The automotive vehicle mechanism illustrated is provided withvehicle wheels. One of these wheels, indicated at l, is one of the rear driving wheels which is carried upon one section 2 of the driving shaft, these shaft sections being coupled by differential gearing as is well understood. This driving shaft, having the differentially coupled sections 2, is enclosed by a stationary housing indicated at 3. A stationary disc 4 is mounted upon each end of the housing, each driving wheel hav- 80 ing such a disc at its inner side. Each disc carries a stationary bracket 5 and each bracket carries a brake band 6, in the form of a split collar, the bracket being secured to the collar near the mid-portion thereof. A lever 7 is pivoted, at one end, to and near one end of each collar, such a point of pivotal connection being indicated at 8. A rod 9 has one end in pivotal connection with each lever 7 and near the pivot 8 of such lever. This rod 95 passes through a bracket 10 upon the corresponding disc 4. Nuts 11 upon each rod engage the underside of the corresponding bracket 10. A coiled spring 12 surrounds each rod 9 and is interposed between the top 10U side of the corresponding bracket and a. lug 13 that is provided upon the corresponding brake band 6 and at the other end of this brake band opposite thepivot 8. A-nut 14 is screwed upon the upper end of each rod 9, this nut having a continuation 14 which bears upon the top side of the corresponding Vlug.13. When the upper end of the lever 7 is pulled to the right, the brake band 6 is contratced to engage the brake drum 15 surrounding the corresponding disc 4. Each brave lever 7 has its upper end connected byI a link 16 withan arm 17 which isixed upon a brake rod 18 that extends between both braking mechanisms pertaining to the vehicle wheels 1. Another arm 19 is also fixed upon the brake rod 18. This latter arm is connected by a link 20 with an intermediate porltion of the pedal lever 21. Each time said pedal lever is depressed it moves in a clockwise direction and pulls the link 20 to the right to cause a partial rotation of the rod 18 in a counterclockwise direction. Said rod, in thus turning, moves both arms 17 in a counterclockwise direction. These arms turn the brake levers 7 in a clockwise direction to contract the brake bands 6 and frictionally engage these bands with the corresponding brake drums 15. When the pedal lever 21 is released the spring 22 serves to restore it by turning itin a counter-clockwise direction, wherebyv the brakes are released. When the brakes are released the springs 12 take part in opening the brake bands. This braking mechanism is well known and has only been described, to some extent,- because of its interrelation with my switching mechamsm.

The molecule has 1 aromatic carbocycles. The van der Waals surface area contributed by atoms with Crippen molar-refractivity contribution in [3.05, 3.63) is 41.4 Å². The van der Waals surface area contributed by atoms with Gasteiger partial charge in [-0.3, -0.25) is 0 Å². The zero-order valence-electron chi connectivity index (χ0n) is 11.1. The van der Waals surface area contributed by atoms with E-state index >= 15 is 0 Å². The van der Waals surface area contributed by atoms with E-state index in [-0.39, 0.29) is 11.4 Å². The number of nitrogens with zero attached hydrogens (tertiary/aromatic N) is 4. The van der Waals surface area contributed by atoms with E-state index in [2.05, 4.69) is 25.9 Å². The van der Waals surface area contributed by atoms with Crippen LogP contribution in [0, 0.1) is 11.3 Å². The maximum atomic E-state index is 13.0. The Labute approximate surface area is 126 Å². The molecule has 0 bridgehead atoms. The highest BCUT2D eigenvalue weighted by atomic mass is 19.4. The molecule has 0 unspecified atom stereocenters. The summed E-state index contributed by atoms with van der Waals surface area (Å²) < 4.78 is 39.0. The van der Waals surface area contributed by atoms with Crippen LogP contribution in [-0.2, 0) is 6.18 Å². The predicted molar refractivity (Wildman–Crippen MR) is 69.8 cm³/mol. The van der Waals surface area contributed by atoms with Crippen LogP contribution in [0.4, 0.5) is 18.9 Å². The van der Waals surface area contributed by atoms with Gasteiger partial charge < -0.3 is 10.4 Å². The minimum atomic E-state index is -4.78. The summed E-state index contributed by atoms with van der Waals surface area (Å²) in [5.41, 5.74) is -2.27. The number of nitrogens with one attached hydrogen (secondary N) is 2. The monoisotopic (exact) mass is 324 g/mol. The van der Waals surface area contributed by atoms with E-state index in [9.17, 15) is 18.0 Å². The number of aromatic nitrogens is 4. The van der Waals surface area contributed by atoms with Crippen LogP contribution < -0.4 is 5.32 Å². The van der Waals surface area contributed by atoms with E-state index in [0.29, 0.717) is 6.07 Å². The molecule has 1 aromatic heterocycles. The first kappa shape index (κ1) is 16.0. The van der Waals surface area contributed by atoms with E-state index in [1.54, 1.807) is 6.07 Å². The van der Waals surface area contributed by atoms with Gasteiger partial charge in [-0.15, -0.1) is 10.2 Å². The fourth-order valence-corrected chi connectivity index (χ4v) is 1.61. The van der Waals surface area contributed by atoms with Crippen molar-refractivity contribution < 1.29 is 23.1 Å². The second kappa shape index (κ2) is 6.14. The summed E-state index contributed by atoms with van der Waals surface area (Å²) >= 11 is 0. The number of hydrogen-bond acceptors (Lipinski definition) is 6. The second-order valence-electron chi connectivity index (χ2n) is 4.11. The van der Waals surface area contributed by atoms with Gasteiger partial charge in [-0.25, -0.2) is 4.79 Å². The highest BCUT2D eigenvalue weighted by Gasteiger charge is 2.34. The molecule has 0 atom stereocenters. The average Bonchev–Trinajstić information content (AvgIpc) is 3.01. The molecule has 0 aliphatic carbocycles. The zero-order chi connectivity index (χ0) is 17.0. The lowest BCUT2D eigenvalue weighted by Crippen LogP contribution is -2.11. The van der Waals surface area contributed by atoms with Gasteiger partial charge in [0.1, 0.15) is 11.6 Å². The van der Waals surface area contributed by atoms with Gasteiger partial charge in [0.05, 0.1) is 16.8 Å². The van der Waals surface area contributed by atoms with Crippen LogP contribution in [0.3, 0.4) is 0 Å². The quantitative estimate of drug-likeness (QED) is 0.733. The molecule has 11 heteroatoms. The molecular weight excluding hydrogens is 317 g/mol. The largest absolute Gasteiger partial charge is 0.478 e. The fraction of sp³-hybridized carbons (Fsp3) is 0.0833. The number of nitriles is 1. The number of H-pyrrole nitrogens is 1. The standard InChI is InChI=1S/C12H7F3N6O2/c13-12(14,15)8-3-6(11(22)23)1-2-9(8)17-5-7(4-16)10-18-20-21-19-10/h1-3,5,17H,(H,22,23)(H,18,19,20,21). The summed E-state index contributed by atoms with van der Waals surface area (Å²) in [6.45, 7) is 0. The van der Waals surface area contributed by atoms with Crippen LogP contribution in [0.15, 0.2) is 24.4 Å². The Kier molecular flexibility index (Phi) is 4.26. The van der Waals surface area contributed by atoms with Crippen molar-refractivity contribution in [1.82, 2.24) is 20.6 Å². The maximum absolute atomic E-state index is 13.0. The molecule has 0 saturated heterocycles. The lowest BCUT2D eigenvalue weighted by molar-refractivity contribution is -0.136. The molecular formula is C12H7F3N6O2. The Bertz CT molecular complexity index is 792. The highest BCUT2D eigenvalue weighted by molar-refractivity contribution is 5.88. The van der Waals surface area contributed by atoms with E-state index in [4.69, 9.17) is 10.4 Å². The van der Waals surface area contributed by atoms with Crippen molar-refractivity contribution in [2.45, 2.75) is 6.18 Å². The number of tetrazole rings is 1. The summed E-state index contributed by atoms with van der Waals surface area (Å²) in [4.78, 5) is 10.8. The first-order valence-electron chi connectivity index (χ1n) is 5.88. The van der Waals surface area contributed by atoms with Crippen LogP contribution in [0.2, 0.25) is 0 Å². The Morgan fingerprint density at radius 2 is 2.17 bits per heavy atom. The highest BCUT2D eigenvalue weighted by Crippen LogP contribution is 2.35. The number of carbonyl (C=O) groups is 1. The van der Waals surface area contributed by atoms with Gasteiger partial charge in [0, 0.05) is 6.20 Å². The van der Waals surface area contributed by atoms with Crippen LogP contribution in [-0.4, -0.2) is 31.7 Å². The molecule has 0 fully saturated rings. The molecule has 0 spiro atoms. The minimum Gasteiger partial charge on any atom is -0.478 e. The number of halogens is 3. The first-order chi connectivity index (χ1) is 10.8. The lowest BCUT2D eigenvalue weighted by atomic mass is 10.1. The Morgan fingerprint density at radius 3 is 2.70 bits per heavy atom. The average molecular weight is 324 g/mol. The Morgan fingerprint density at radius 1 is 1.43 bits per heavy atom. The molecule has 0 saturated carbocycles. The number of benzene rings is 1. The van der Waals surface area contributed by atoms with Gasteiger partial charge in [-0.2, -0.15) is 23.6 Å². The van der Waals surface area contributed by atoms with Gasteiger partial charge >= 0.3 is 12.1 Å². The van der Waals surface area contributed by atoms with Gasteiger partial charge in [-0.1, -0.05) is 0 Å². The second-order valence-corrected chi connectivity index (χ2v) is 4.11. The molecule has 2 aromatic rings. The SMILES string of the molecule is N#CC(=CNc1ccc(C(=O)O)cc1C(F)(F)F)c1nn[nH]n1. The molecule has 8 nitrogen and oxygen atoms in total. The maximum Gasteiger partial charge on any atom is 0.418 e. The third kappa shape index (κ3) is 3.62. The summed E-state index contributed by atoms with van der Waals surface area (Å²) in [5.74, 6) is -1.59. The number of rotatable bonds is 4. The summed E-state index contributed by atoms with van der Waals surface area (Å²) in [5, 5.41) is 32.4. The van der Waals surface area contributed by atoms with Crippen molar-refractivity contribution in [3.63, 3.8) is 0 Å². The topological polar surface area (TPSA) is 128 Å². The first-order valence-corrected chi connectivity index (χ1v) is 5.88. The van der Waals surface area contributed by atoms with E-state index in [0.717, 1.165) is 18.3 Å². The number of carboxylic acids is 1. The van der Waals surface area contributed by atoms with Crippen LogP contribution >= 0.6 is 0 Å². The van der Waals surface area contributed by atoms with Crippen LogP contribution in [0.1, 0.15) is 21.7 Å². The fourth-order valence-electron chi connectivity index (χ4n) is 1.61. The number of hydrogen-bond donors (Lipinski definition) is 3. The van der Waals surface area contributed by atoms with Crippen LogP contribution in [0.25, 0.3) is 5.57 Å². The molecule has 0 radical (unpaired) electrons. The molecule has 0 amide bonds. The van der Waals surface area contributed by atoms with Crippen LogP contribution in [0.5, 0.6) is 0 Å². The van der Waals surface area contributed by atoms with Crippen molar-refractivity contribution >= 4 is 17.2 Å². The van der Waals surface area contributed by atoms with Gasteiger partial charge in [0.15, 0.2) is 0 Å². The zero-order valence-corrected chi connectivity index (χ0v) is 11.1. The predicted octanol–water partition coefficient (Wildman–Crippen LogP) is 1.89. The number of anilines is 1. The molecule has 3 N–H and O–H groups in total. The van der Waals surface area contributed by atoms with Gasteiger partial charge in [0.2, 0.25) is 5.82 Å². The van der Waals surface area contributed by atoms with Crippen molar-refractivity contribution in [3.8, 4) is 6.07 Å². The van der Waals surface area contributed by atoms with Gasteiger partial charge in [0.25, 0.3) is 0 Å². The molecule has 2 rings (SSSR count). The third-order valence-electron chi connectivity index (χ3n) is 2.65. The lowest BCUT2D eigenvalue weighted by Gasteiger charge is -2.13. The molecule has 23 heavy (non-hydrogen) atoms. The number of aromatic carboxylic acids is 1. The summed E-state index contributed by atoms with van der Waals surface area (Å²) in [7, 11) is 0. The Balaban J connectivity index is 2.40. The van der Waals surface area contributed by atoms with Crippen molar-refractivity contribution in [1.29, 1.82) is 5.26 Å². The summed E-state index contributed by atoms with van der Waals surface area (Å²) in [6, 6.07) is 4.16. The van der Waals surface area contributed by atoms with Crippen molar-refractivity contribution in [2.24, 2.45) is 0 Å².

The gear shifting mechanism illustrated is also well known. It will suice to mention the portions thereof which are concerned in reversing the direction of travel of the automotive vehicle, at which time the switching mechanism of my invention is also brought into play. A yoke rod 23 is disposed in guideways 24, 25 which are provided in the gear casing. The yoke 26 which is carried by the yoke carrying rod 23 is received within an annular groove provided in the hub of the spur gear 27.. This spur gear has a square hole through its central or hub portion which snugly receives the square shaft 28 which turns in a lixed plane and along which the gear 27 may slide. When the shift lever 29 is properly placed in a forward position the spur gear 27.is moved rearwardly into mesh with the spur pinion 30 which is so driven by the engine as to effect a reversal in the 4normal direction of rotation of the shaft 28,
whereby the shaft sections 2 have their normal direction of rotation reversed to `cause the vehicle to move baekwardly.
I will next describe the preferred form of .switch-mechanism and thereafter set forth its interrelation lwith The switch contact actuating member includes a reciprocable rod 31 made preferably of iron or steel. Two abutments or sets of abutments 32 and33 are desirably integrally formed with the rod and are spaced apart longitudinally of the rod. A coiled s ring 34 surrounds the rod and is disposed tween said abutments. A switch controlling collar 35, formed preferably of insulation, is slipped upon one end of the rod, together with a wash- \er 36, before the abutments on this end of the rod are formed, said washer being interposed between said collar and the abutments 33, said collar being disposed between the abutments 32 and 33 and between one end of the spring 34 and the abutments 33. A beaning sleeve 37 surrounds and is in sliding relation to the rod 31 and is interposed between the abutments 32 and the other end of the spring 34, this bearing sleeve 37 being consequently interposed between the abutments 32 on one end of the rod and the abutments 33 on the other end of the rod. The spring 34 is compressed between the bearing sleeve 37 and the collar 35 whereby the collar 35 and washer 36 are pressed against the abutments 33 and the abutments 32 are pressed against the sleeve 37. A second bearing sleeve 38 also surrounds and is in sliding relation to the rod, the abutments 33 being between the collar 35 and vthis second bearing sleeve 38.